“I understand that group members can start a new group on distribution day, but doing so only emphasizes the stop-start nature of the process. Even in a nomadic lifestyle, where homes are dismantled and rebuilt in a seasonal cycle, the need for a financial asset is constant. Or do savings groups not perceive themselves as facilitating the creation of an asset by its members — merely the short-term access to a loan?”
One must wonder if cashing out is a good idea. If Jude Jacotin who runs groups as part of his living – he is Livelihoods Manager for the British Red Cross after all – is reluctant to encourage his own group to regularly return its principal to members, should promoters of savings groups be so intent on cyclical distributions of interest and savings? Surely, practitioners like Jude who have “skin in the game” are the best judge of practices that really work. Yes, I know that groups should always make their own decisions, but let’s face it, groups are often shaped by the organizers who first inspire them. Are organizers encouraging annual cash distributions because they know for certain that it’s a good idea and have experienced the consequences of such advice, or because their trainers nudged them in this direction based on an aid-driven set of best practices? Curious as to what readers think.
Reader Comments (4)
Annual cash distributions are a way of reducing risks and accumulating lump sums that work for many groups and many members. They might not be appropriate for Jude's group, or others, and I don't assert that one size fits all.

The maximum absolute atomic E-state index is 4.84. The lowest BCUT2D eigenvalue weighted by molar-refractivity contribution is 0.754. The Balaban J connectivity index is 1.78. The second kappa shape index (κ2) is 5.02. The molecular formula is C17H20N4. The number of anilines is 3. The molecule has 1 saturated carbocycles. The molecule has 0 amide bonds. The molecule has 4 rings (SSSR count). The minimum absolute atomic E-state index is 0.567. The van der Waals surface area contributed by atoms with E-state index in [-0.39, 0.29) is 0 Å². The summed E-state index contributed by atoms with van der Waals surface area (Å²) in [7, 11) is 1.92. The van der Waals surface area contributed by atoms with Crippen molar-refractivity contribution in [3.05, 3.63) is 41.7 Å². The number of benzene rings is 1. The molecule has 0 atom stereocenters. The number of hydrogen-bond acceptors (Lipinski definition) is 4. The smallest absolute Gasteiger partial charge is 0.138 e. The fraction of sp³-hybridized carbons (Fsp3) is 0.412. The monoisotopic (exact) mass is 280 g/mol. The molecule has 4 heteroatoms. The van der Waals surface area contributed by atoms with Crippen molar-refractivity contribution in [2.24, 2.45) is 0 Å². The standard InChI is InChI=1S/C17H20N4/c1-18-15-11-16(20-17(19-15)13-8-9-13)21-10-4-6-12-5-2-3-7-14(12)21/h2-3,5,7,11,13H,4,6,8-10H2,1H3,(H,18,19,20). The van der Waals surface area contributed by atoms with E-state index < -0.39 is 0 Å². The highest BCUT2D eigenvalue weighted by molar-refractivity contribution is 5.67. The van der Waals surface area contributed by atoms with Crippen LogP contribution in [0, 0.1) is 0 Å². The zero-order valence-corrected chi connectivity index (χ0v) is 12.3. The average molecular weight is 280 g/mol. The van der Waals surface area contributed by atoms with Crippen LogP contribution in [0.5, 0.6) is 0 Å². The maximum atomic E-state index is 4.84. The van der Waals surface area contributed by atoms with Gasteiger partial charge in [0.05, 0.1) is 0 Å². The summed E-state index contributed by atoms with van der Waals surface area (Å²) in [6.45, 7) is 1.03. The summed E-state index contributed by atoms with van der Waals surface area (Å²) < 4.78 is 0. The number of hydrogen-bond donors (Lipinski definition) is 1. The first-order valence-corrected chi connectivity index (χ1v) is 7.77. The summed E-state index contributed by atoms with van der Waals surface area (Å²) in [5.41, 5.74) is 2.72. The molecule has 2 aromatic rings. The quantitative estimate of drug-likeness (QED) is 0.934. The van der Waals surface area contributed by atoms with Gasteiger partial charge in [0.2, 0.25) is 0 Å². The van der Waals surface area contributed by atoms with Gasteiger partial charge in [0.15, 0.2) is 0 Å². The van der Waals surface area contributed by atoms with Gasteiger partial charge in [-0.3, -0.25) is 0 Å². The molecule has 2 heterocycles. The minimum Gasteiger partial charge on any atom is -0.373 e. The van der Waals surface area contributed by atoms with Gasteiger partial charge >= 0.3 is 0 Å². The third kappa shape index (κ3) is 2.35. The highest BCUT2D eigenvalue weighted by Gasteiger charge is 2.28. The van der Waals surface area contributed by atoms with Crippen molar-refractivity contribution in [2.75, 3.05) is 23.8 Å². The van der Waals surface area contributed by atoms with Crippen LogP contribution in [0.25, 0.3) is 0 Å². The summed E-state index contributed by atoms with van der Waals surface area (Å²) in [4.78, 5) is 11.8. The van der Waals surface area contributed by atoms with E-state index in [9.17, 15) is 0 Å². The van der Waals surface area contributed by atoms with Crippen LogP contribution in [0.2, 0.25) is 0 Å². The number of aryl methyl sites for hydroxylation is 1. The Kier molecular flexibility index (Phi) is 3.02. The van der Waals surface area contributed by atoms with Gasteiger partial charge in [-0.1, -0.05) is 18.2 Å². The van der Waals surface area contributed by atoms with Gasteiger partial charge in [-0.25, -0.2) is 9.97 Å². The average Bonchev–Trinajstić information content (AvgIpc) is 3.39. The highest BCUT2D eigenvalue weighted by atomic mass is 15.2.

Even though (I believe that) annual distributions are a good thing for MOST groups, I recommend them to ALL groups. Why that inconsistency? Because I don't know how to fine-tune my advice to the specific needs of each group (especially because the closest I have EVER gotten to training a group is training-of-trainers) so I work to reduce risk for the greatest number, even if that means less-than-optimal advice for the few.
Yunus and the Grameen folks used to recommend to their replicators that they follow the Grameen procedures by the book for two years, and then begin to add modifications after they had understood and owned the system. That seems like good advice for savings groups (and I wonder if anyone has ever said that to groups?)
The discussion of reducing risk reminds me of a wonderful satirical article from the Onion, entitled "Nuclear Energy Advocates Insist U.S. Reactors Completely Safe Unless Something Bad Happens":
WASHINGTON—Responding to the ongoing nuclear crisis in Japan, officials from the Nuclear Regulatory Commission sought Thursday to reassure nervous Americans that U.S. reactors were 100 percent safe and posed absolutely no threat to the public health as long as no unforeseeable system failure or sudden accident were to occur. "With the advanced safeguards we have in place, the nuclear facilities in this country could never, ever become a danger like those in Japan, unless our generators malfunctioned in an unexpected yet catastrophic manner, causing the fuel rods to melt down," said NRC chairman Gregory Jaczko, insisting that nuclear power remained a clean, harmless energy source that could only lead to disaster if events were to unfold in the exact same way they did in Japan, or in a number of other terrifying and totally plausible scenarios that have taken place since the 1950s. "When you consider all of our backup cooling processes, containment vessels, and contingency plans, you realize that, barring the fact that all of those safety measures could be wiped away in an instant by a natural disaster or electrical error, our reactors are indestructible." Jaczko added that U.S. nuclear power plants were also completely guarded against any and all terrorist attacks, except those no one could have predicted.